4. My Florida boy (AKA Hubby) is finally doing good on his promise to take me to the Everglades. Thirty+ years later. The closest I ever got were a Nazareth concert in Hollywood Florida in 1978 and a drive through it from St. Pete to get to a wedding in Tamarac many years ago. We are doing a paddling & camping (& birding, for me) trip. I went to ebird to check the lists for Collier county and saw @Connor Cochranehas been busy down there recently. ? I am hoping to see a Mangrove Cuckoo, but the Bar Charts are a little meh for December. Even if I don't see anything new, it should be a terrific trip. ❤️
  5. Nivalis


    This is an upcoming trip for me but one I am so excited for so I have to tell/ask ya'll about it. My current plan (which evolves around my dads work schedule) is to spend a week on the big island (also known as the island Hawaii- its the one with the volcano) and then spend a week in Honolulu. A friend of mine is going to be staying on the big island at the same time as me and has said he knows some good spots, wanted to ask here though either because you guys tend to know whats up. So, Best birding spots on the big island? Also almost more importantly, Best spots in and around Honolulu? because my budy will be staying on big island when I go to the city. I have been using Ebird to watch sightings and check around the hotspots, but sometimes that can only go so far in telling where the birding actually exists. current time frame is planing to fly in on Christmas eve and be there for two weeks. Thanks for any thoughts! Glad to be back on this forum!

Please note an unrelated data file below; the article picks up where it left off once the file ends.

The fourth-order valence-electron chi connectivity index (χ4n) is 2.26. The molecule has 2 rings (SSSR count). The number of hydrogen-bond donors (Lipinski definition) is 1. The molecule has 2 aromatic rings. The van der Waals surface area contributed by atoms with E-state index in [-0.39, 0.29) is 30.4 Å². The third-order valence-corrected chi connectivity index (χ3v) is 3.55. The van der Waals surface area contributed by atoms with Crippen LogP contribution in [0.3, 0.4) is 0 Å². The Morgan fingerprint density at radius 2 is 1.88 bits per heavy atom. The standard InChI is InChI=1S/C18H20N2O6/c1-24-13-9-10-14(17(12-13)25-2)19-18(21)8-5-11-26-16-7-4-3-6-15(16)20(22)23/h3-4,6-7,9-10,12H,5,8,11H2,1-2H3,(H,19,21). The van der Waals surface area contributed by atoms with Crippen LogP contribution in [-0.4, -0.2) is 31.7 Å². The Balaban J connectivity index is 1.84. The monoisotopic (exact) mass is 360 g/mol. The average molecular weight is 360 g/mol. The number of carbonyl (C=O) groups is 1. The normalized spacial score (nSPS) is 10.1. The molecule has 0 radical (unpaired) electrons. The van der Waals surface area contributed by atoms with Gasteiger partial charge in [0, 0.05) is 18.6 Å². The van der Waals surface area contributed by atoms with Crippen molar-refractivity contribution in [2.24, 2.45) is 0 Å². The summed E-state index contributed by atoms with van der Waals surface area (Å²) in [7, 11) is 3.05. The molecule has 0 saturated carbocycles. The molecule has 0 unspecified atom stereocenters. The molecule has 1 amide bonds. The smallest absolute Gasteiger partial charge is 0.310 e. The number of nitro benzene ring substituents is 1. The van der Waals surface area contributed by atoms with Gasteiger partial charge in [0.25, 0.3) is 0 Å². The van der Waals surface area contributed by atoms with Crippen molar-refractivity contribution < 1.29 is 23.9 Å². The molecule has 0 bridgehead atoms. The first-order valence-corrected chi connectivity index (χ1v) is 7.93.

6. Living on the outskirts of NE Scottsdale, our south wall of glass gives us this view. [img]https://live.staticflickr.com/65535/51242863041_b6be2edee3_h.jpg[/img] Some of the visitors to our water and bird feeders... [img]https://live.staticflickr.com/65535/51242862551_8de4a9df2e_h.jpg[/img] [img]https://live.staticflickr.com/1762/28207245637_da4a33863f_h.jpg[/img] [img]https://live.staticflickr.com/65535/51242149927_57ac7a0dc2_h.jpg[/img] [img]https://live.staticflickr.com/65535/51248591542_e822d645f6_b.jpg[/img] [img]https://live.staticflickr.com/65535/51250360605_1331089c89_b.jpg[/img] https://www.flickr.com/gp/23797332@N05/Q87514